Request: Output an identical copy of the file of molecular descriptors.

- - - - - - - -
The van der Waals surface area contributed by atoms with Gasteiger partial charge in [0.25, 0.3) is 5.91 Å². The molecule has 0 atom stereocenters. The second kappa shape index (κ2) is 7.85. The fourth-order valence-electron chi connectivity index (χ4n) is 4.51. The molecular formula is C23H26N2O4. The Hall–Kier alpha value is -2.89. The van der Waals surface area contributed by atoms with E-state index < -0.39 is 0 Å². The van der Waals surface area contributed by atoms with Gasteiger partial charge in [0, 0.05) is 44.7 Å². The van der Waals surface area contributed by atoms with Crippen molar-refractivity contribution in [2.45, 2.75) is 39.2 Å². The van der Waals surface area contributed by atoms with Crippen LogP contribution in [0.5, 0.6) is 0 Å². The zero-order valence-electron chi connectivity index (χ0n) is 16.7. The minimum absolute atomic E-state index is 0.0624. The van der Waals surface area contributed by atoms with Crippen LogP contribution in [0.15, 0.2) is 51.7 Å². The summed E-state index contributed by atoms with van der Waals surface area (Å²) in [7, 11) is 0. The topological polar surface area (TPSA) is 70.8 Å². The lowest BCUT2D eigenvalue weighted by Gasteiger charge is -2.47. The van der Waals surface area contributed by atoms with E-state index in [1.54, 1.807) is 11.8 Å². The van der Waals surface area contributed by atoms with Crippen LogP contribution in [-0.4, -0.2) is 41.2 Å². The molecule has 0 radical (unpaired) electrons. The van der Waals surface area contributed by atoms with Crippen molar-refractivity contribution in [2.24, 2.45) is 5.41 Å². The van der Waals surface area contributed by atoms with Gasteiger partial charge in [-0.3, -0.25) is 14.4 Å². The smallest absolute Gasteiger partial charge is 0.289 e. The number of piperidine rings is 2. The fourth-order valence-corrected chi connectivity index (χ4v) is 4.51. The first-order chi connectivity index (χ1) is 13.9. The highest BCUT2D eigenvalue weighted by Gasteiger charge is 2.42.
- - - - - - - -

The van der Waals surface area contributed by atoms with Gasteiger partial charge in [0.25, 0.3) is 5.91 Å². The molecule has 0 atom stereocenters. The second kappa shape index (κ2) is 7.85. The fourth-order valence-electron chi connectivity index (χ4n) is 4.51. The molecular formula is C23H26N2O4. The Hall–Kier alpha value is -2.89. The van der Waals surface area contributed by atoms with E-state index < -0.39 is 0 Å². The van der Waals surface area contributed by atoms with Gasteiger partial charge in [0, 0.05) is 44.7 Å². The van der Waals surface area contributed by atoms with Crippen molar-refractivity contribution in [2.45, 2.75) is 39.2 Å². The van der Waals surface area contributed by atoms with Crippen LogP contribution in [0.5, 0.6) is 0 Å². The zero-order valence-electron chi connectivity index (χ0n) is 16.7. The minimum absolute atomic E-state index is 0.0624. The van der Waals surface area contributed by atoms with Crippen LogP contribution in [0.15, 0.2) is 51.7 Å². The summed E-state index contributed by atoms with van der Waals surface area (Å²) in [7, 11) is 0. The topological polar surface area (TPSA) is 70.8 Å². The lowest BCUT2D eigenvalue weighted by Gasteiger charge is -2.47. The van der Waals surface area contributed by atoms with E-state index in [1.54, 1.807) is 11.8 Å². The van der Waals surface area contributed by atoms with Crippen LogP contribution in [-0.4, -0.2) is 41.2 Å². The molecule has 0 radical (unpaired) electrons. The van der Waals surface area contributed by atoms with Crippen molar-refractivity contribution in [2.24, 2.45) is 5.41 Å². The van der Waals surface area contributed by atoms with Gasteiger partial charge in [-0.3, -0.25) is 14.4 Å². The smallest absolute Gasteiger partial charge is 0.289 e. The number of piperidine rings is 2. The fourth-order valence-corrected chi connectivity index (χ4v) is 4.51. The first-order chi connectivity index (χ1) is 13.9. The highest BCUT2D eigenvalue weighted by Gasteiger charge is 2.42.